Archive for July, 2008

Is the Extra Money You Pay For Quality Shoes Worth It?

When you see the new running shoe of a popular brand and you compare it to the cheap imitation you are probably wondering whether or not you are simply paying extra for the name. Here are the things you need to consider when you are shopping around for your next shoe.

First of all, who is the designer of the shoe? By designer I don’t mean the person who has chosen the color and where the company logo should go. If you want your feet to be healthy then the shoe you choose should be approved by a podiatrist (a doctor that specializes in resolving feet related problems). The process of creating a good running shoe, for example, is a lot more complicated than having a person who draws good, sketch up a drawing. There are various scientists involved who are doing research on what type of shoe will be best for our bodies. They are paid a lot of money to constantly figure out how running shoes can be improved in order to provide people with better cushion, support, and posture.

So, the extra money you pay for a pair of shoes actually goes to the research laboratories without which many people will end up having problems. This doesn’t mean that you should only buy the most expensive shoes. Actually there are great shoes that don’t cost a lot of money. Some of the best deals for such footwear are online. If you know what type of foot you have, you will have no problem choosing the right pair.

A good website where you can learn a lot about how to determine your foot type and how to choose the right running shoe is the Running Advisor. There are a lot of illustrations that you may find interesting as well.

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Posted by The Running Guy - July 19, 2008 at 11:43 am

Categories: Running Gear   Tags:

The Lydiard Method – Training For Your Next Big Race By Darrell Lewis

Many athletes struggle with their competitive running after they graduate from high school or college. Some athletes are burned out and take a break from the sport and have to get back into shape. Others lose all motivation to run once they are away from the team environment, and some simply do not know how to develop a training schedule.

Developing a training schedule is not always an easy thing to do. Many runners simply do not know much about why they do different workouts. They may not understand exactly when in their training program they are supposed to incorporate their long runs, tempo runs, or intervals workouts. This article’s goal is to discuss one method of organizing your training. The method was developed by Arthur Lydiard. Arthur Lydiard is considered by most of the running community to be the best running coach of all time.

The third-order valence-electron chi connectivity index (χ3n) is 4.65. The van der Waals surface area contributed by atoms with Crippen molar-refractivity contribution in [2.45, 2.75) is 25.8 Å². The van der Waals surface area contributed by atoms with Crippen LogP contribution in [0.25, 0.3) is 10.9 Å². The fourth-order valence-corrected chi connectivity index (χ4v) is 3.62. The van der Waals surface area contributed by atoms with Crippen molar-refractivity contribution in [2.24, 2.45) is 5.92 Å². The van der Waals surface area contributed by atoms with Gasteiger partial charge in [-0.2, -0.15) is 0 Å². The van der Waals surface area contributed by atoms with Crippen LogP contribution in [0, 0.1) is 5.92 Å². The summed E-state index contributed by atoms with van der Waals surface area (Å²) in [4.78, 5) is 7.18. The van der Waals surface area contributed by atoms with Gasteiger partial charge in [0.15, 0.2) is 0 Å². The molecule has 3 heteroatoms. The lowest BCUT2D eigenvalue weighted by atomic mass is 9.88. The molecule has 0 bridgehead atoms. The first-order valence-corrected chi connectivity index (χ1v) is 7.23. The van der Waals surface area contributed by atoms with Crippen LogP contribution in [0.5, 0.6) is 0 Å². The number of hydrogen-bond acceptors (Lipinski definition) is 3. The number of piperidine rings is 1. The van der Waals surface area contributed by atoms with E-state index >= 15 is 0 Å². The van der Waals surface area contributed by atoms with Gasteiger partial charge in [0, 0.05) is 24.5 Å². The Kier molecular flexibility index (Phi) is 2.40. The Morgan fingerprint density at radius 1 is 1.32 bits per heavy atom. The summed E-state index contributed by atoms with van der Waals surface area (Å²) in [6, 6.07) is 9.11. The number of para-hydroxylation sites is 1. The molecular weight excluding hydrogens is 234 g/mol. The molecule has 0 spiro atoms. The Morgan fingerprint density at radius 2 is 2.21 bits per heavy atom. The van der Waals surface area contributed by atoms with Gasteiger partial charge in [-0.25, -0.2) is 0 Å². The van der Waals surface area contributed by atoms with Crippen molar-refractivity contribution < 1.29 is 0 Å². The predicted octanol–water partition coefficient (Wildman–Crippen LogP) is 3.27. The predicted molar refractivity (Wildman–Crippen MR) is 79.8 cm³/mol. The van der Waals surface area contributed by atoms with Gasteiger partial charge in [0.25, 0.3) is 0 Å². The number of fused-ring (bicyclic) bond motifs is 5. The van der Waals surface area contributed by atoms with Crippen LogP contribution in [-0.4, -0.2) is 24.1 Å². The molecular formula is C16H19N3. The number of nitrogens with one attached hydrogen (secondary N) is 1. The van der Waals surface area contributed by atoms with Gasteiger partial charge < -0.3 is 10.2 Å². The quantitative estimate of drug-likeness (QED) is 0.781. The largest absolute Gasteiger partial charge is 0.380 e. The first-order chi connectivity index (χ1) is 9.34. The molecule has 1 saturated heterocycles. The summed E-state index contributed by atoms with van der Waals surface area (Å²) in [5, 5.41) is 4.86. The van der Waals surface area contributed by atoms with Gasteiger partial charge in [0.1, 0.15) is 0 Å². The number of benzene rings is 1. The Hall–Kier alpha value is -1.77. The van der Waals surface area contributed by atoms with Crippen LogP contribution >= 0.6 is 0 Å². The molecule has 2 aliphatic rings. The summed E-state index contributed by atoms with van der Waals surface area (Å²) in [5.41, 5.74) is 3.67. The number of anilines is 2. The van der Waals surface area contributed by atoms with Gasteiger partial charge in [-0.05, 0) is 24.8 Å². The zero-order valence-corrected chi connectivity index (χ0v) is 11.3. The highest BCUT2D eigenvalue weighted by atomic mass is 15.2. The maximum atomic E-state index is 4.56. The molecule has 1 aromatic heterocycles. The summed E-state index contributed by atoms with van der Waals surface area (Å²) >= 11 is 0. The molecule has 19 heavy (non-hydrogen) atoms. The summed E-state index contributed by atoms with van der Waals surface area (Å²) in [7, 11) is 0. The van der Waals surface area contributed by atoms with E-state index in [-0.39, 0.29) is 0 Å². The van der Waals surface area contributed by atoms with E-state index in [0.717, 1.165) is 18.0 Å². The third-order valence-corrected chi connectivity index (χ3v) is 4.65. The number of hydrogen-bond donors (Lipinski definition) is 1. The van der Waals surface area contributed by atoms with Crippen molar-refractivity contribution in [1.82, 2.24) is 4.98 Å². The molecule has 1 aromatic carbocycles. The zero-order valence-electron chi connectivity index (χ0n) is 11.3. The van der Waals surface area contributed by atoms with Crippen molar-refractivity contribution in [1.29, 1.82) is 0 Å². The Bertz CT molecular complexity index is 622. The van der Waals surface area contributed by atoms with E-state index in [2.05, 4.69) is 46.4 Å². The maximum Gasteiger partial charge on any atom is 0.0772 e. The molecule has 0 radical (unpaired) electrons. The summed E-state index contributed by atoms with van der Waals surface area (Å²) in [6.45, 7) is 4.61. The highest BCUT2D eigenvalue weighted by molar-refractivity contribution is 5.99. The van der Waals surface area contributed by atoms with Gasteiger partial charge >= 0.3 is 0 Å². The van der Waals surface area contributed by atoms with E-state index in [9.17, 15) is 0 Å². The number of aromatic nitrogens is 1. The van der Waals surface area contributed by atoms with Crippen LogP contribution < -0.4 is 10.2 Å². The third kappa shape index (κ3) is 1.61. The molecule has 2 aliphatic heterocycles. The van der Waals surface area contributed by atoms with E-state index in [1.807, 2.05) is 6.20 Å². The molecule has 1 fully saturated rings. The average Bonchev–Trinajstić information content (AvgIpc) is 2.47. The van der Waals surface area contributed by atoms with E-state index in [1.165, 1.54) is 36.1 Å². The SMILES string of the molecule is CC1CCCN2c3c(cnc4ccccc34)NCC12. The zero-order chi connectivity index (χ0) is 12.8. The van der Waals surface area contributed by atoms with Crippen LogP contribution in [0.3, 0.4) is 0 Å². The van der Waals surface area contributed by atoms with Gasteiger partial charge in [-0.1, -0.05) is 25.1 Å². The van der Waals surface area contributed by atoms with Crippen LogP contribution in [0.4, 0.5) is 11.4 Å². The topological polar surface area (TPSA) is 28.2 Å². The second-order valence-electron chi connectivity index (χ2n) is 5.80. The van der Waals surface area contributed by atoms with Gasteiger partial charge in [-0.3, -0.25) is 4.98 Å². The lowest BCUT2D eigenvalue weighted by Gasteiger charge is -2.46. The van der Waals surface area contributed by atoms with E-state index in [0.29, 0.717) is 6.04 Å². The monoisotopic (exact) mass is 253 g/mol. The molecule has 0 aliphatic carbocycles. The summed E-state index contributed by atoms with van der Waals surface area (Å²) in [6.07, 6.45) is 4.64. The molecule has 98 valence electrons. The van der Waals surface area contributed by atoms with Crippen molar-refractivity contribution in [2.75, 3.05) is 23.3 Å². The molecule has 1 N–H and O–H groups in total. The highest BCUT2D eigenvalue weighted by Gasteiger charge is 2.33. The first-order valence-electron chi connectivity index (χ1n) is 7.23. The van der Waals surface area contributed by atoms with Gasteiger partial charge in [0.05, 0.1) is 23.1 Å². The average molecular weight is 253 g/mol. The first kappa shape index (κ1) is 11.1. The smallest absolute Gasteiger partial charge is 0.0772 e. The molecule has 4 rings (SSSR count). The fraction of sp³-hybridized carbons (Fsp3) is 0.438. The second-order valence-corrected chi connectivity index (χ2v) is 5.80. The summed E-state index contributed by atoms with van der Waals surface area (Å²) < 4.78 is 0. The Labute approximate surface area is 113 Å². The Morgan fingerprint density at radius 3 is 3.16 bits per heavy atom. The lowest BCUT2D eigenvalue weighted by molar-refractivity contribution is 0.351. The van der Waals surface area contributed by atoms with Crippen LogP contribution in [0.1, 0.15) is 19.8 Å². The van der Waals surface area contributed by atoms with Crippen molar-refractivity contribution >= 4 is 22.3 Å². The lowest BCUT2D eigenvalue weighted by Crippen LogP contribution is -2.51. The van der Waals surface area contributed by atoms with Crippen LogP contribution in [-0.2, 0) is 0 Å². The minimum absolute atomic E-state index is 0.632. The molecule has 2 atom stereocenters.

Marathon Conditioning (10 weeks)

According to the Lydiard method the first phase of your training for any endurance race should be Marathon Conditioning. The marathon conditioning phase should be 10 weeks in length. The goals of this phase are to improve your aerobic foundation and help prevent injuries. The improved functioning of your heart and lungs increases your aerobic foundation. Marathon Conditioning also strengthens connective tissues and ligaments which will help you prevent injuries.

To develop you training schedule for the marathon conditioning phase you should start with short runs on a consistent basis. Gradually you can lengthen the distance of your runs. To lengthen the distance of your runs start with lengthening one run a week. Then you can increase that number to two runs a week. When you plan your training for this phase make sure that you follow the hard/easy principle. This principle says that you should run one day hard and then the next one or two days easy before doing another hard day. During the marathon conditioning phase a longer mileage day is considered a hard day. It does not necessarily have to be run fast or hard. Here is an example of what a Marathon Conditioning phase build-up may look like. If you can run three miles everyday without becoming overly fatigued you could start lengthening your runs. After a few weeks your weekly workout might have changed from three miles everyday to five miles on Monday, three miles on Tuesday, five miles on Wednesday, three miles on Thursday and Friday, and 8 miles on Saturday. Sunday would be a rest day. That is just an example and may not be the best way to organize a schedule for you. If you noticed on Saturday the sample schedule included an eight mile run. During the marathon conditioning phase Lydiard suggests increasing the time of one run per week until that run reaches two hours in duration. If you are a beginner in running the two hour run may be increasing your total time running too quickly in the 10 week phase. If this is the case then you should pick a shorter duration for your long run.

Hill Resistance (4 weeks)